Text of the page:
Waiver Delayed but not in Trouble
Oregon’s federal waiver to keep the Oregon Health Plan alive another five years remains on track, with continued discussions between the Centers for Medicare & Medicaid Services, but the waiver won’t be approved by December, despite efforts by the Oregon Health Authority.
“There’s too many things going on with politics at the federal level,” Leslie Clement, director of policy at the OHA, told the Health Policy Board. “We may get the waiver extended [it runs out June 30, 2017] but I’m not worried about losing the waiver. CMS may okay some aspects earlier.”
In other good news, CMS may offer additional financial support, above and beyond the $1.25 billion, which could offset the potential budget deficit next biennium. “But we can’t bank on that,” said Lynne Saxton, director of the OHA, who didn’t offer any specifics.
The Oregon Health Plan population has also dipped below the 1.1 million mark, with the coordinated care organizations feeling the pain of fewer members which translates into fewer dollars.
Total enrollment has dropped from 1.15 million to 1.02 million, according to OHA spokespeople, and from 1.07 million to 980,000 for the population that only receives emergency services. That decrease was caused by technology upgrades that improved the renewal process, the agency insisted.
“The current forecast for the Medicaid population is relatively flat for the next biennium, and we do not expect membership to drop below 1 million. We continue to update our forecasts as new data is received,” the agency said.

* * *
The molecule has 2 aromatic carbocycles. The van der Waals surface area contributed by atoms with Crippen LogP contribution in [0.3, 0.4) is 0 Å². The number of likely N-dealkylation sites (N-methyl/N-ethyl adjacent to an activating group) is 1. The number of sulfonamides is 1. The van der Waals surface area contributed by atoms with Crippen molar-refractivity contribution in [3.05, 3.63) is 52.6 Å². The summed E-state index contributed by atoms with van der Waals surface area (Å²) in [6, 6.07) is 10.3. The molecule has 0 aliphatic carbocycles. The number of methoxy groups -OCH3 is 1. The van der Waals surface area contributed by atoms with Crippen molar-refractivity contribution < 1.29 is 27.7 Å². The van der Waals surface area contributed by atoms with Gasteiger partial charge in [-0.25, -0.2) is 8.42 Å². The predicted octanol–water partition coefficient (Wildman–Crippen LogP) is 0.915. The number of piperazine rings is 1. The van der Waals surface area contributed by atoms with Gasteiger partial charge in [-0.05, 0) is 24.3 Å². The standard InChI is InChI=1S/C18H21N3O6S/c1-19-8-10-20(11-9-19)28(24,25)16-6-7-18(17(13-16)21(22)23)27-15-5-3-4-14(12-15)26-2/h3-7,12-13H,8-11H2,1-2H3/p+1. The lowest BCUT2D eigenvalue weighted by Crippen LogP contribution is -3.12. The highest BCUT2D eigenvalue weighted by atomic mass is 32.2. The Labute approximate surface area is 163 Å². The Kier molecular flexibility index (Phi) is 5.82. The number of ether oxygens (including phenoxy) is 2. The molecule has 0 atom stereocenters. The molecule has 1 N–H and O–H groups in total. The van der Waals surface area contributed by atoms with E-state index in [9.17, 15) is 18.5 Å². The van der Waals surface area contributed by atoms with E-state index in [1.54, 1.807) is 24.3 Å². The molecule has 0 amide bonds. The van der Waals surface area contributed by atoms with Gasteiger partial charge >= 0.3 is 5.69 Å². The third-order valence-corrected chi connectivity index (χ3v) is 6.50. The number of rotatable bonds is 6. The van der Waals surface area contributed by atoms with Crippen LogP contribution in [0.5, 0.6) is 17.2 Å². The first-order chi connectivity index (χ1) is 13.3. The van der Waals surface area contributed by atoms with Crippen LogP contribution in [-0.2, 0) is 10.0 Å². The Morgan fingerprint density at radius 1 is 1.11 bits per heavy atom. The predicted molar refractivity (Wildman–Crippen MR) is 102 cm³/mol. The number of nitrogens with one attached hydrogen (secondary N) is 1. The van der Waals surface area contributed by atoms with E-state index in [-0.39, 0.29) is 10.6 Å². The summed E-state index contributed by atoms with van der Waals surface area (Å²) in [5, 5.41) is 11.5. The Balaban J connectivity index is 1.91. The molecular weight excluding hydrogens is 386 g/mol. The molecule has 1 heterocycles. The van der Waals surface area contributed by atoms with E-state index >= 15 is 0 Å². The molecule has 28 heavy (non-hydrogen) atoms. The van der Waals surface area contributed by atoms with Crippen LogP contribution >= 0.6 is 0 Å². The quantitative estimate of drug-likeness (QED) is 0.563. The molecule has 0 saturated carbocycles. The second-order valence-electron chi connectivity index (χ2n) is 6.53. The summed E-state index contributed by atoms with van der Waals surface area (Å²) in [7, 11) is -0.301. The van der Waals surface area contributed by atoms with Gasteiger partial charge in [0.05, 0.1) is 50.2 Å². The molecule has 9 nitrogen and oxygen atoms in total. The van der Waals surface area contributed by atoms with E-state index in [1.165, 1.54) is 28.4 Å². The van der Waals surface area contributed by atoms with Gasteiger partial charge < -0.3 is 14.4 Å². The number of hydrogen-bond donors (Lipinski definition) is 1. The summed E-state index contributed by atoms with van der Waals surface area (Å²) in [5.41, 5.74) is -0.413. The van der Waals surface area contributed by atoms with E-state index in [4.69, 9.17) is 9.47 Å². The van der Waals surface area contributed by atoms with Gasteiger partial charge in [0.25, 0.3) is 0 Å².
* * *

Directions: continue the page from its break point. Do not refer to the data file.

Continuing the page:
But CCO executives contend those reductions occurred because the re-determination process that determines whether someone remains eligible had not been enforced following the collapse of Cover Oregon, and was reinstated last April by the federal government.
OHA spokeswoman Michelle McClellan acknowledged Oregon had permission from the feds to hold off on re-determination, but said the waiver did not end in April. Since then, CMS has given the state authority to extend the dates for renewals scheduled for January-July 2015 for up to five months, until May 2015 through October 2015. And, extend the dates for renewals scheduled for November 2015 through May 2016 for up to three months, with all renewals scheduled during that period to be completed by June 2016.
Meanwhile, the new waiver calls for $1.25 billion for community health collaboratives, which will help the state go after the social determinants of health, such as stable housing and behavioral health.